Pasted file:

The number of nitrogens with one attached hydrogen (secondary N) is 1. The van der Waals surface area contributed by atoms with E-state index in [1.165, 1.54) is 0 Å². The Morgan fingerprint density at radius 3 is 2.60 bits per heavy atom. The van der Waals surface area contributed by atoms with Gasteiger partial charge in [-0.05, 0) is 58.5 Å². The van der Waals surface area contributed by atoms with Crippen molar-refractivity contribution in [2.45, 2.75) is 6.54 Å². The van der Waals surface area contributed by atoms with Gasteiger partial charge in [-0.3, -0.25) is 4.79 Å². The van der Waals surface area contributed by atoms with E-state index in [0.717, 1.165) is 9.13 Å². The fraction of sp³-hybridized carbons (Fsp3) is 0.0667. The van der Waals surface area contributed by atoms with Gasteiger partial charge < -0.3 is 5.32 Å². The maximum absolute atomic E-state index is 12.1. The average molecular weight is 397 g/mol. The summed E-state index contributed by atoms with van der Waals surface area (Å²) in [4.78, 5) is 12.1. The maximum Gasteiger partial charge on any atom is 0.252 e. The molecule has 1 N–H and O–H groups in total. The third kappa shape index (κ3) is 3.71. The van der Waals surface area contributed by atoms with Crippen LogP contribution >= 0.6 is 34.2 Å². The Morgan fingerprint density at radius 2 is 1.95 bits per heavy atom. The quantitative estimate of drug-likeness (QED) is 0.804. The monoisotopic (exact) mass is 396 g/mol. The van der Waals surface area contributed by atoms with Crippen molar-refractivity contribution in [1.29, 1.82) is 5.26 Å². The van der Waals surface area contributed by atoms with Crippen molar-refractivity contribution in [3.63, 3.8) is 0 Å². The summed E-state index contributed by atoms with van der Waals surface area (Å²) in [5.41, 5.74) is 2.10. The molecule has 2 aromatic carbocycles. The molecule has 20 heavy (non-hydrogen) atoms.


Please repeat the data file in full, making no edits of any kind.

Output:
The number of nitrogens with one attached hydrogen (secondary N) is 1. The van der Waals surface area contributed by atoms with E-state index in [1.165, 1.54) is 0 Å². The Morgan fingerprint density at radius 3 is 2.60 bits per heavy atom. The van der Waals surface area contributed by atoms with Gasteiger partial charge in [-0.05, 0) is 58.5 Å². The van der Waals surface area contributed by atoms with Crippen molar-refractivity contribution in [2.45, 2.75) is 6.54 Å². The van der Waals surface area contributed by atoms with Gasteiger partial charge in [-0.3, -0.25) is 4.79 Å². The van der Waals surface area contributed by atoms with E-state index in [0.717, 1.165) is 9.13 Å². The fraction of sp³-hybridized carbons (Fsp3) is 0.0667. The van der Waals surface area contributed by atoms with Gasteiger partial charge < -0.3 is 5.32 Å². The maximum absolute atomic E-state index is 12.1. The average molecular weight is 397 g/mol. The summed E-state index contributed by atoms with van der Waals surface area (Å²) in [4.78, 5) is 12.1. The maximum Gasteiger partial charge on any atom is 0.252 e. The molecule has 1 N–H and O–H groups in total. The third kappa shape index (κ3) is 3.71. The van der Waals surface area contributed by atoms with Crippen LogP contribution >= 0.6 is 34.2 Å². The Morgan fingerprint density at radius 2 is 1.95 bits per heavy atom. The quantitative estimate of drug-likeness (QED) is 0.804. The monoisotopic (exact) mass is 396 g/mol. The van der Waals surface area contributed by atoms with Crippen molar-refractivity contribution in [1.29, 1.82) is 5.26 Å². The van der Waals surface area contributed by atoms with Crippen molar-refractivity contribution in [3.63, 3.8) is 0 Å². The summed E-state index contributed by atoms with van der Waals surface area (Å²) in [5.41, 5.74) is 2.10. The molecule has 2 aromatic carbocycles. The molecule has 20 heavy (non-hydrogen) atoms.